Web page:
Chapter 8: Lead Like Jesus

A Trans-Cultural Look at Christian Leadership

Meng Aun Hour

In October 1991, Cambodia began to climb out of the nightmare years of the Khmer Rouge regime. This move to democracy created an opening for the gospel to come into Cambodia, with new freedom to preach and teach the Bible.

With this new freedom came foreigners—many as missionaries and leaders of Christian NGOs. We began an era of strong growth. From 1993 to 1997, the Church in Cambodia grew from 45 to 4,500 churches.

This growth bred confidence, especially amongst some of our foreign friends. They taught us that we could trust God in all situations—that God would protect us, provide for us, and free us from worry.

This teaching was hard to accept at first. We had just come through a period of mass slaughter and horror known as The Killing Fields, when millions of Cambodians were murdered for “disloyalty” to the Communist regime, for being educated, or simply for being in the wrong place at the wrong time. How should we reconcile our recent experience with this new, confident teaching?

We did our best to absorb the confidence that radiated from our foreign teachers—that is, until July 1997, when war broke out between rival political factions in the new, democratic Cambodia. We then watched in astonishment as our foreign friends fled—to Thailand, Malaysia, Singapore, and elsewhere. We Cambodian Christians were left to fend for ourselves.

This experience taught me that when it comes to understanding what it means to be a Christian leader, we should not look to fallible human beings. There is one Person to whom we should look—Jesus.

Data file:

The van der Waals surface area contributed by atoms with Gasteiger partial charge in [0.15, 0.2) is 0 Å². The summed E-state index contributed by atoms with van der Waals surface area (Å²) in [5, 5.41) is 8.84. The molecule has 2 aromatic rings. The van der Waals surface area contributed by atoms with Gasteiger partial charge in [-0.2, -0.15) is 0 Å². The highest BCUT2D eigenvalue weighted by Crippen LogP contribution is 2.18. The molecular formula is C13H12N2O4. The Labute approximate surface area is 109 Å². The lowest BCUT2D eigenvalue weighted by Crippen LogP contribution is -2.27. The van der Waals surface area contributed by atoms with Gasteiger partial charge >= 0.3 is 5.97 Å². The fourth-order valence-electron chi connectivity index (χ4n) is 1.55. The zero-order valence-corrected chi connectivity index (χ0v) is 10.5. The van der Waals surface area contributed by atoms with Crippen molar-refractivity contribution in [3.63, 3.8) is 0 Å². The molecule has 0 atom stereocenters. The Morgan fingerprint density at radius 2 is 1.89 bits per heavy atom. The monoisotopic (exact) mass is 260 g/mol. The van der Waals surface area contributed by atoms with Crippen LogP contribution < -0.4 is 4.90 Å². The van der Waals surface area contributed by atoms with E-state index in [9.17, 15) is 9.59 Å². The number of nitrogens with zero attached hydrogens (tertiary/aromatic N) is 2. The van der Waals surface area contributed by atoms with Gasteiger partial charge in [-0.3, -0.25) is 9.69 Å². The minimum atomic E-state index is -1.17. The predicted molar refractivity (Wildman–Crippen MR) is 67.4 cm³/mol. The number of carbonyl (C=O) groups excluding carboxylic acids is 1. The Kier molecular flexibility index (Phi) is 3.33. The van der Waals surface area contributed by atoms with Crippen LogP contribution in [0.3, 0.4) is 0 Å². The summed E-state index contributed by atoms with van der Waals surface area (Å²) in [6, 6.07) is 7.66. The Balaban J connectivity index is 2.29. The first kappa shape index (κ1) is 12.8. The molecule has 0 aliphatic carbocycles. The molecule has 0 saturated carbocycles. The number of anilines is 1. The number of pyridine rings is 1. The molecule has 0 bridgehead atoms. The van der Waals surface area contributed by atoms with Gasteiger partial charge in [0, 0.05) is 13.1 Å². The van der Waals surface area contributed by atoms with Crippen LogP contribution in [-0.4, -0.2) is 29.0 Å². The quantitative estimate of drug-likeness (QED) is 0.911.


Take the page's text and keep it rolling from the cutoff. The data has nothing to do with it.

WHY WE NEED TO LEAD LIKE JESUS

“For my thoughts are not your thoughts,
neither are your ways my ways,”
declares the LORD.

“As the heavens are higher than the earth,
so are my ways higher than your ways
and my thoughts than your thoughts.”

Isaiah 55:8–9

WE ARE IN AN ERA in which Christian leadership development is quite popular. There are many training programs and perspectives being presented. Many of these programs emphasize contextualization—that we apply cultural and other factors to our understanding of Christian leadership.

Cultural factors are real, and should be considered at the appropriate time. But before we do that, I suggest that we begin with a fundamental truth—that God’s ways are not our ways. The leadership principles displayed by Jesus will often run counter to …


About the Author

MENG AUN HOUR is founder and senior pastor of Followers of Jesus Church in Phnom Penh, Cambodia, as well as president of United Pastors Fellowship. He also serves as national director for Asian Access Cambodia. He, his wife Rady, and their daughter Vouchly live in Phnom Penh.

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